Shaking up the electoral college for Massachusetts
by Jim Miller

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As much as its political experts would have you believe otherwise, Massachusetts doesn’t matter when it comes to presidential elections. Her winner-take-all Electoral College allocation causes presidential candidates to ignore Massachusetts. But moving to proportional representation would increase the Commonwealth’s political clout.

As any student of civics knows, the presidential candidate who wins the greatest share of Massachusetts’s popular vote gets all 12 of her Electoral College votes. Unfortunately, since Massachusetts is reliably more Democratic than the rest of the nation (in 2000, Gore did 12% better in Massachusetts then he did overall), the choice of Massachusetts voters can’t affect the outcome of presidential elections.

Judging by history, a close presidential election would find Massachusetts voting overwhelmingly for the Democratic candidate, so both Republicans and Democrats believe that courting Massachusetts voters is a waste of time. If the Democratic candidate leads the national polls, he would easily win Massachusetts in a landslide and so again neither Republicans nor Democrats would worry about Massachusetts’s electoral votes.

Even if Republicans are sufficiently ahead nationally to have a chance at winning Massachusetts, then the Republicans would necessarily be doing so well in so many other states they wouldn’t need Massachusetts’ votes. Consequently, under all reasonable circumstances, wooing Massachusetts voters wouldn’t increase a presidential candidate’s chance of winning. There’s a way for Massachusetts to make her electoral college votes matter.

Massachusetts should abandon her winner-take-all Electoral College allocation. Although 47 other states have identical electoral allocation mechanisms, the winner-take-all arrangement isn’t mandated by the U.S. Constitution. Indeed, Maine and Nebraska use a different proportionally-based system in which it’s possible (although it has never actually happened) that multiple candidates could receive some of the state’s electoral votes.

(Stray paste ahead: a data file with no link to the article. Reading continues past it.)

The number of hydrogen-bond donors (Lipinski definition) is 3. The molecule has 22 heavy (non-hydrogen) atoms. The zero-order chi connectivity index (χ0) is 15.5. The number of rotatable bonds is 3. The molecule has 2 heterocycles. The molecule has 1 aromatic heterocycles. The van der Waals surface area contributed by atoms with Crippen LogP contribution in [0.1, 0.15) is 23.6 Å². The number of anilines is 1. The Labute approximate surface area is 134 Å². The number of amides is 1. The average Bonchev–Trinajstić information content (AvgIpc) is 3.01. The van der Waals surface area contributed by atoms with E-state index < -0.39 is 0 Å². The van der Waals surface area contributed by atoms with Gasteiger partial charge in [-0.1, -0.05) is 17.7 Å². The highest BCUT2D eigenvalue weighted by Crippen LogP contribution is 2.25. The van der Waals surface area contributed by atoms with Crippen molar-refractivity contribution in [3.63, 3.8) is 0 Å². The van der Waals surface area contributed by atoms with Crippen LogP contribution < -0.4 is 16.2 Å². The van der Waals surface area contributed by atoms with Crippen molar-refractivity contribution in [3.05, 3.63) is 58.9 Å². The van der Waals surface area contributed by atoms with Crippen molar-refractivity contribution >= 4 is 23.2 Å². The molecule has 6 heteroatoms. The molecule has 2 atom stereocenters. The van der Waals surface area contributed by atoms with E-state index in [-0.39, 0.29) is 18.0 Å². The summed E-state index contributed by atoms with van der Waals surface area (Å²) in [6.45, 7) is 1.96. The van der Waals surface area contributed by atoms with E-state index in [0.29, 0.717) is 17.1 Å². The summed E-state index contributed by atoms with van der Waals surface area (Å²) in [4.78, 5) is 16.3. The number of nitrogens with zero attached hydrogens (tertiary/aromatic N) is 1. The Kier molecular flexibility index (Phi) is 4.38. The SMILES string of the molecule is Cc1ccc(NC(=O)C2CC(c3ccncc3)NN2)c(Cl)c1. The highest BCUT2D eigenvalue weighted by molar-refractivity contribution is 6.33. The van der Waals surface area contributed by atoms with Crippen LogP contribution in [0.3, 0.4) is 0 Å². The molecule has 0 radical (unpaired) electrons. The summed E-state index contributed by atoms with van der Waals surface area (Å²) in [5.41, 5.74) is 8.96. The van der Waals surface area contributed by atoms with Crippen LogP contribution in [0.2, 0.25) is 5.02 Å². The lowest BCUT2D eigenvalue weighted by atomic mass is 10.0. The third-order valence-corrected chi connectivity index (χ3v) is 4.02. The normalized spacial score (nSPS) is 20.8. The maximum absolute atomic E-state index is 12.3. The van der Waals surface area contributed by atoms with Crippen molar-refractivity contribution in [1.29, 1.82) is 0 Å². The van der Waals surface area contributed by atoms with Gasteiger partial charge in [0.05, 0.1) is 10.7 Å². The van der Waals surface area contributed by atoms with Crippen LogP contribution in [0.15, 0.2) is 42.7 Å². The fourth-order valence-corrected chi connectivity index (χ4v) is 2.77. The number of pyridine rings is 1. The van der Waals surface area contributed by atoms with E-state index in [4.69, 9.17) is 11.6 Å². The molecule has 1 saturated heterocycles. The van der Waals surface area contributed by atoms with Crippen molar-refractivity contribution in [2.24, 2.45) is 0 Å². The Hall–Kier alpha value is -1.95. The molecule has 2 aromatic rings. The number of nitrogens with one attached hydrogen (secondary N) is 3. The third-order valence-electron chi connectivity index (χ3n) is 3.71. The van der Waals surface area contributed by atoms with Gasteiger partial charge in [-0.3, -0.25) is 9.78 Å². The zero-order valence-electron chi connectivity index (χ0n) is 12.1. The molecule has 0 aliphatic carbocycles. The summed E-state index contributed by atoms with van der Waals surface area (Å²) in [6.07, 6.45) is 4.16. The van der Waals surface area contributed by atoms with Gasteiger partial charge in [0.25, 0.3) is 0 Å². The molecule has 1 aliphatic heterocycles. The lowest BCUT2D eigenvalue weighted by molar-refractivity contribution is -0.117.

Massachusetts would boost her political influence by adopting proportional representation under which the number of electoral votes a candidate received was proportional to the share of the popular votes he wins. So, for example, if you win 70% of the popular vote you would get 70% (with some rounding) of the Electoral College votes. Under such a system both major parties would fight for Massachusetts’s votes even if the Democrats were assured of getting at least 51% of Massachusetts’s popular vote.

Proportional representation would help Massachusetts attract more federal dollars. Imagine that polls give the Democratic presidential candidate a 12% lead in Massachusetts. Further imagine that a Republican president is considering awarding Massachusetts a $1 billion grant, and that this grant will win the Republicans 20,000 extra Massachusetts votes. Under our existing winner-take-all allocation, these extra 20,000 votes would provide no help to the Republican president, so politically he would be inclined to give the $1 billion to a more politically balanced state like Florida. In contrast, if Massachusetts had proportional representation it would be more competitive – winning an extra 20,000 Massachusetts votes might give the president another Electoral College delegate.

Obviously, moving to proportional representation would help Republican and third party presidential candidates who now have almost no chance at capturing any of Massachusetts’s electoral votes. However, while Democratic presidential candidates would suffer, state Democratic officials would increase their influence because the national Democratic Party would now be in greater need of their support.

Unlike Massachusetts, a state like Florida wouldn’t increase her political influence by adopting proportional representation. If the national polls give either major candidate about an equal chance of capturing Florida, then under a winner-take-all system a few thousand extra popular votes could cause a candidate to capture all of Florida’s electoral votes. Consequently, under winner-take-all both major parties should spend heavily to bribe Floridians to vote their way. In contrast, if Florida used proportional allocation, then winning a few thousand more popular votes would at best win a candidate one more Electoral College vote. Therefore, even under proportional representation, a Massachusetts voter won’t be nearly as important as a Florida voter, but at least presidential candidates would put some effort into earning our support.

James D. Miller is an assistant professor of economics at Smith College and the author of Game Theory At Work (McGraw Hill, 2003). He thanks Craig M. Nakashian for contributing ideas used in this article.


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Posted on 07-Nov-2003 1:11 PM

Revised on: 05-Feb-2007 4:49 PM